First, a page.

So, after yesterday’s success at Flamborough and Bempton, it was time for day two of mine, Darragh’s and Ellis’s tour of the Holderness Coastline and today we’d round it all off with a visit to the BEST birding site on the UK mainland which has held host to an unprecedented amount of rarities over thee yeas: Masked Shrike, Asian Desert Warbler, Great Spotted Cuckoo, Pallas’s Grasshopper Warbler, Great Snipe, Rock Thrush, Isabelline Wheatear & Sharp-tailed Sandpiper to name a few. With only 3 lifers gained from yesterday’s trip placing me on 265, I was hoping that a few f birds that were seen the day previous would stick around to get me to 270: Olive-backed Pipit, Rustic Bunting, Red-flanked Bluetail, Red-breasted Flycatcher, Little Bunting & yes you guessed it Great Grey Shrike were my target birds for my first ever trip to Spurn!
On arrival just after the sun had lit up the autumn sky, we came to our first stop of the day to attempt to get our (my) first lifer of the day, Red-breasted Flycatcher. For this we went to Easington Cemetery were yesterday several RB Flys & Red-flanked Bluetail were found, yet as it was evident yesterday luck wasn’t on our side as both the Flycatchers & the Bluetail were nowhere to be found and despite there being a report of RB Fly that morning before we arrived there was no sign. It was a little let down but not all was lost when a member of the Obs came along and found the first Pallas’s Warbler of the day which was pretty nice to see, but it was nothing compared to yesterday’s monster at Flamborough.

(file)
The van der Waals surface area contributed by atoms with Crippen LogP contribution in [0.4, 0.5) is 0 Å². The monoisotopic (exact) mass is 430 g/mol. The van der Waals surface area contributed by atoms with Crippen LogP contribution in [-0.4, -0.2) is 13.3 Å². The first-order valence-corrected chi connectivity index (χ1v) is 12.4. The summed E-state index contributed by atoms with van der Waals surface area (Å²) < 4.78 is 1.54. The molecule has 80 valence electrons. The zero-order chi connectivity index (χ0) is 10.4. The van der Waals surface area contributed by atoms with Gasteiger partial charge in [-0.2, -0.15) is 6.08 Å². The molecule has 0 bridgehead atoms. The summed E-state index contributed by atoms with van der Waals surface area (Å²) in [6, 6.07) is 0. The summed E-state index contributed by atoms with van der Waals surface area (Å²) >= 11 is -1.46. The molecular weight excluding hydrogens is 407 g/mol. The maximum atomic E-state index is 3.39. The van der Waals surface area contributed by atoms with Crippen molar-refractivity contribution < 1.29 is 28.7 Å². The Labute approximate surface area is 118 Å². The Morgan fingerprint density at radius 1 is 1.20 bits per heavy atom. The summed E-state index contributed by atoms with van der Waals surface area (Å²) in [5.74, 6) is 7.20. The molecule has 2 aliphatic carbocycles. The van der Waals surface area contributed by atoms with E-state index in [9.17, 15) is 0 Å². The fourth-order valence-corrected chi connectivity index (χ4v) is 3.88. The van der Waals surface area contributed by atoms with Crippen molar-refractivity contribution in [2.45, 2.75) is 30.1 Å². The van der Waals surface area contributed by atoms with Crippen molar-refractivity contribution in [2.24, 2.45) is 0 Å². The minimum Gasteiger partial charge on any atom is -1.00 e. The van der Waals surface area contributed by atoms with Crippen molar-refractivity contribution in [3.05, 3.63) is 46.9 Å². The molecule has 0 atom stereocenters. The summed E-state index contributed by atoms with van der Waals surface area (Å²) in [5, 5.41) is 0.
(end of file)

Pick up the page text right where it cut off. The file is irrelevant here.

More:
Shortly afterwards it was then time to go attempt catching our second lifer of the day just down the road at Easington Gas Terminal, Olive-backed Pipit. If a three of us were to see this bird (praying on the way down that it would remain put), it would be a lifer for all 3 of us putting me on 266, Darragh on 294 and Ellis on 298. As luck would finally have it as we pulled up to the site their it was, Olive-backed Pipit just their 2 or 3 meters away from us strutting its stuff looking for a bite to eat without a care in the world about the 10 or so folk just on the other side of the fencing with cameras firing away. Ellis & I both thought that Pallas’s Warbler was going to be are little Siberian wonder of the trip, but the Olly was certainly doing its best to take first place as it gave the best views of any Pipit species I’d ever seen! We spent a good 5-10 minutes trying to out compete with one another for the best record shot before heading off to get the party started, Spurn.